Thursday, August 25, 2011

Charm offensive

What is one to make of the modern-day Russia? If the global media is to be believed here’s a country that has unabashedly shed its communist leanings (hell, it didn’t even celebrate the twentieth anniversary of the coup); you either have to be rich or beautiful or well-connected to live in Moscow or else be condemned for a life of vermin; the media is muzzled (we all know what happened to Anna Politkovskaya).

Snowdrops, the debut novel of A D Miller, former Moscow correspondent for The Economist from 2004 to 2007, doesn’t veer much from these stereotypes through his narrator Nicholas Platt or Nick, a 30-something Englishman, who is a corporate lawyer. Written in the form of a confessional billet doux to his would-be wife, Nick tells her about his ugly past in Moscow that involves a cousin-duo, Masha and Katya. After having come into contact with the girls under trying circumstances, Nick develops romantic feelings for Masha. As his luck would have it, she reciprocates and the carnal rituals follow on an almost daily basis.

On the professional front, he is the face of a group of banks loaning $500 million to the subsidiary of an oil major Narodneft (since the story is set in Putin-era Russia, comparisons with Gazprom are thinly disguised). The front man for this subsidiary is a shady but infinitely charming person called “the Cossack”. Meanwhile, Nick is introduced to the sisters’ aunt, Tatiana Vladimirovna, who is a staunch communist and still worships Stalin. One insanely cold night, she muses, “What a shame. Such a winter, and no war.” She starts adoring Nick and the hopeless romantic starts imagining a “happily married ever after” life with Masha.

Not surprisingly, a mixture of deliberate emotional and financial obfuscations gets Nick tangled in an intricate web of self-realisation. It doesn’t help the matters much when the Cossack also vanishes with all the money. With such a straightforward plot, Miller’s confidently brilliant writing comes to the book’s rescue on several occasions. Speaking about the stinking, moneyed ethos of Moscow, Nick says, “The cars congregated around the must-be-seen-in restaurants and nightclubs like basking predators at watering holes, while money went inside to gorge itself on caviar and Cristal champagne.” The hatchet job extends to the few Russian girls who never ended up in relationships with Nick because they wanted “a car, a driver to go with the car, one of those silly little dogs they drag around the designer shops in the cobbled alleys near the Kremlin”.

The novel acquires the gravitas of a Higher Lonely Planet here: “The old part of the Moscow Metro, in the city centre, is the sort of subway system you get if you give a tyrannical maniac all the marble, onyx and disposable human beings he can dream of.”

But then, exquisite writing (the writer studied literature at Cambridge and Princeton) can only buttress a gossamer-thin plot in short bursts. Moreover, Miller’s characters are way too flaky to be taken seriously. Nick needs a nice spanking for believing a comely Russian woman would fall for him with no strings attached. Thumb rule for expat men: never fall for local ladies unless you are George Clooney. Masha and Katya never entirely transcend the caricatures. As far as the Cossack is concerned, I would paraphrase what Voltaire said about God: “If there was no Cossack, it would have been necessary to invent him.” Tatiana is a direct lift from any Alexander Solzhenitsyn book. The only person who shines through this mess is Steve Walsh, a well-connected foreign journalist, an alcoholic and an inveterate womaniser, who knows the inner quarters of Kremlin creepily well. “In Russia, there are no business stories. And there are no politics stories. There are no love stories. There are only crime stories,” he says.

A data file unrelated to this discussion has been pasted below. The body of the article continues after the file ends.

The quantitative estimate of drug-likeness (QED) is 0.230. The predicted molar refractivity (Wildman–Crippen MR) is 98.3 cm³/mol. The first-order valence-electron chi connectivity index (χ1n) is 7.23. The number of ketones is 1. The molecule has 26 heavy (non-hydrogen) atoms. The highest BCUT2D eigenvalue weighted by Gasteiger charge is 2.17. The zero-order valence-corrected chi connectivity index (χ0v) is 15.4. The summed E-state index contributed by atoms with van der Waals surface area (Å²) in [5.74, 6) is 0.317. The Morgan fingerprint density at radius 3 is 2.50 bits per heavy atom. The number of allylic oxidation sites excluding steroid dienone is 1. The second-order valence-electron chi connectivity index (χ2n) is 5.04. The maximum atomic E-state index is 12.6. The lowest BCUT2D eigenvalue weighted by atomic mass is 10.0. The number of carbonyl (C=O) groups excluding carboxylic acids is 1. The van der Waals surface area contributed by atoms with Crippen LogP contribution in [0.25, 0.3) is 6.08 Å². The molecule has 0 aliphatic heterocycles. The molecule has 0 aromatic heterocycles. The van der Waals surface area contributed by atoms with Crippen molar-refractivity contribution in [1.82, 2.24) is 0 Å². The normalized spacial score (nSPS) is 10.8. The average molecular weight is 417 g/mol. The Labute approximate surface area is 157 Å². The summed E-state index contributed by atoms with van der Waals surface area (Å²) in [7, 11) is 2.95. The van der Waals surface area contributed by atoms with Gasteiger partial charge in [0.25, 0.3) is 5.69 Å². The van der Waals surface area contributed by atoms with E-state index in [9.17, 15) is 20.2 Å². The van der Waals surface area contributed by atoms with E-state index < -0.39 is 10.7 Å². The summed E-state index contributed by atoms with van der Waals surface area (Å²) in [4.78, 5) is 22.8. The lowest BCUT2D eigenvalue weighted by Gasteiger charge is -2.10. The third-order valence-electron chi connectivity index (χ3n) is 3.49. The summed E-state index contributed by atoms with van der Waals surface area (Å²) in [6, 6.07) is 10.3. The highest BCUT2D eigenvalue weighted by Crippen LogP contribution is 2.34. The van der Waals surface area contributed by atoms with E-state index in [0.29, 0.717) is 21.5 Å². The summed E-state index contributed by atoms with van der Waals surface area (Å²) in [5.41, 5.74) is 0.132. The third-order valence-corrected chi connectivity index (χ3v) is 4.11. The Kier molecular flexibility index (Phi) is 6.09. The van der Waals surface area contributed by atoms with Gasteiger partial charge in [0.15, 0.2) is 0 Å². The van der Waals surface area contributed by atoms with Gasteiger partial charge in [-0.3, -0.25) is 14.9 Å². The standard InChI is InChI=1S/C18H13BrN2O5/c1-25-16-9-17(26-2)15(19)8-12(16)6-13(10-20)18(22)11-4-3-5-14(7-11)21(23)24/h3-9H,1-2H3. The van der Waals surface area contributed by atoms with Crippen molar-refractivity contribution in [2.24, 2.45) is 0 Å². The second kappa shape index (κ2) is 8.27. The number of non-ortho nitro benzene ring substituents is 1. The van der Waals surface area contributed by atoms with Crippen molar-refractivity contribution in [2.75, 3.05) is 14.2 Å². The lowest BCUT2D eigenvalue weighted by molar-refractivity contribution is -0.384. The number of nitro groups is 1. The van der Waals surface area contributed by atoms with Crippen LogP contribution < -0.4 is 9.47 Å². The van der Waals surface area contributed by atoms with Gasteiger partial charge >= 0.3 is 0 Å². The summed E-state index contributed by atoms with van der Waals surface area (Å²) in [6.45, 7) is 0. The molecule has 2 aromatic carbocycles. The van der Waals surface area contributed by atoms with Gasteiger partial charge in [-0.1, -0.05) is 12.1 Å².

Too bad that Miller chooses such an underwhelming story. Too many loose ends are allowed to hang around and this is where the function of the editor comes into question. Snowdrops reminded me of what Zadie Smith said about Joseph O’Neill’s Netherland: “Isn’t it hard to see the dark when it’s so lyrically presented?” For such run-of-the-mill characters, belletrism of the highest order is unjustifiable. I just don’t see any of these people mouthing these lines in real life. It’s as if they have spent all their lives in various creative writing workshops. Only Nick’s bitterness is this flailing novel’s defibrillator. Here’s he talking about his acquaintances in London: “People I know in London who had already got married began to get divorced, and people who hadn’t, adopted cats. People started running marathons or becoming Buddhists to help them get through it.”

Miller earns his journalistic stripes by making vague references to Putin’s inefficiency (“weasel President”) and to Mikhail Khodorkovsky and the Yukos fiasco (“uppity oil tycoon, his unfortunate lawyer and his livid minority shareholders”). Still, that doesn’t lift the spirits of an already torpor-induced reader. I would still suggest you pick up Snowdrops — to hurl at the Man Booker judges for long-listing this self-centred, high-class literary pretentious slush.

A D Miller
Atlantic Books
273 pages; Rs 399


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